Many hands built the "Taj Mahal"

July 1, 2003
I read your April issue and just had to comment on the office of the month. Your magazine is one of the few that deal with the business of dentistry, so I read this feature

I read your April issue and just had to comment on the office of the month. Your magazine is one of the few that deal with the business of dentistry, so as I read this feature (and others over the years about the office of the month), all I could think of was what type of business decision led Dr. King to build this "Taj Mahal." I would love to see her net income — the overhead has to be extreme. What general dentist is going to build an 8,400 sq. ft. building and then equip to the hilt and have 25 staff members?!

You either have to come from wealth, do a lot of (in my opinion) unnecessary dental work, or be stressed out every month trying to pay the bills. Again, as a business/economic magazine, the consequences that this type of decision has on the bottom line are more important than an ego booster.

Paul Benjamin, DMD, MAGD
Miami, Fla.

Response from Dr. Debra Gray King

We understand that not only our building, but a number of other facets of our practice are not for everyone — dentists or consumers. But, then again, we're not trying to be all things to all people. It's the same as when Lexus makes a well-thought-out business decision to build a luxury automobile and sell it at a high-end dealership — they aren't going after 100 percent of the market either. On the other hand, even though we're not aware of a preexisting model for what we are doing in the dental world, there are a number of things we are doing that could be of great interest to other practices.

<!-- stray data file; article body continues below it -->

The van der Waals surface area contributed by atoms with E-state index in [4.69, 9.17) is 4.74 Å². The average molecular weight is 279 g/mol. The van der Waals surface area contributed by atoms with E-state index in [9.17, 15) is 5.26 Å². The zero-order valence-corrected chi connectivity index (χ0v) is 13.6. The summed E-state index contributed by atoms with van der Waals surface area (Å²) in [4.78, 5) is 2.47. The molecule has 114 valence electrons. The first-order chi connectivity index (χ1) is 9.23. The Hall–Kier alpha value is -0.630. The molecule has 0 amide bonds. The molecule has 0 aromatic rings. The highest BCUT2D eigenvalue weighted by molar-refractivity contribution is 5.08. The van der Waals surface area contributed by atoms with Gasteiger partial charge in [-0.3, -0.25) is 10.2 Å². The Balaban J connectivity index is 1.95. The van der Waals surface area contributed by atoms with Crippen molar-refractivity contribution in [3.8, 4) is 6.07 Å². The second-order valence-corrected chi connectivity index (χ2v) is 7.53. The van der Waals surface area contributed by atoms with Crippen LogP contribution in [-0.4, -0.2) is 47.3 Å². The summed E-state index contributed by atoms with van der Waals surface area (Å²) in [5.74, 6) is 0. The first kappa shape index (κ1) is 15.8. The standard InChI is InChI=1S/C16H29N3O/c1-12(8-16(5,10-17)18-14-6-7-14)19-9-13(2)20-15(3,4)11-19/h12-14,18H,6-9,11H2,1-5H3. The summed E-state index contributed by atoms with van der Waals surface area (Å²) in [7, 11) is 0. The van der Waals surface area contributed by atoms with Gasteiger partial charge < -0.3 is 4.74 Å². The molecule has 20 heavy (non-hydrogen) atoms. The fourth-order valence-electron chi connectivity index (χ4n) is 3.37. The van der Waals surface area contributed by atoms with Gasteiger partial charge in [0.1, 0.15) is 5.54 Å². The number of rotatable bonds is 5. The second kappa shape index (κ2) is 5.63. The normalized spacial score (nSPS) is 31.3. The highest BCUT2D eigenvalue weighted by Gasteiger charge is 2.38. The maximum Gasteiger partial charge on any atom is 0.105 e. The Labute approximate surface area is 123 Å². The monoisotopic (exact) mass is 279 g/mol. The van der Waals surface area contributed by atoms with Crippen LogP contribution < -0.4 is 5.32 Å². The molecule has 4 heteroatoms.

We understand that being a trendsetter can raise questions, and we welcome them. Of course, it would be nice if some of these questions were couched in terms that didn't assume the worst — ego project, unnecessary dental work, born rich, or stressed out every month paying the bills.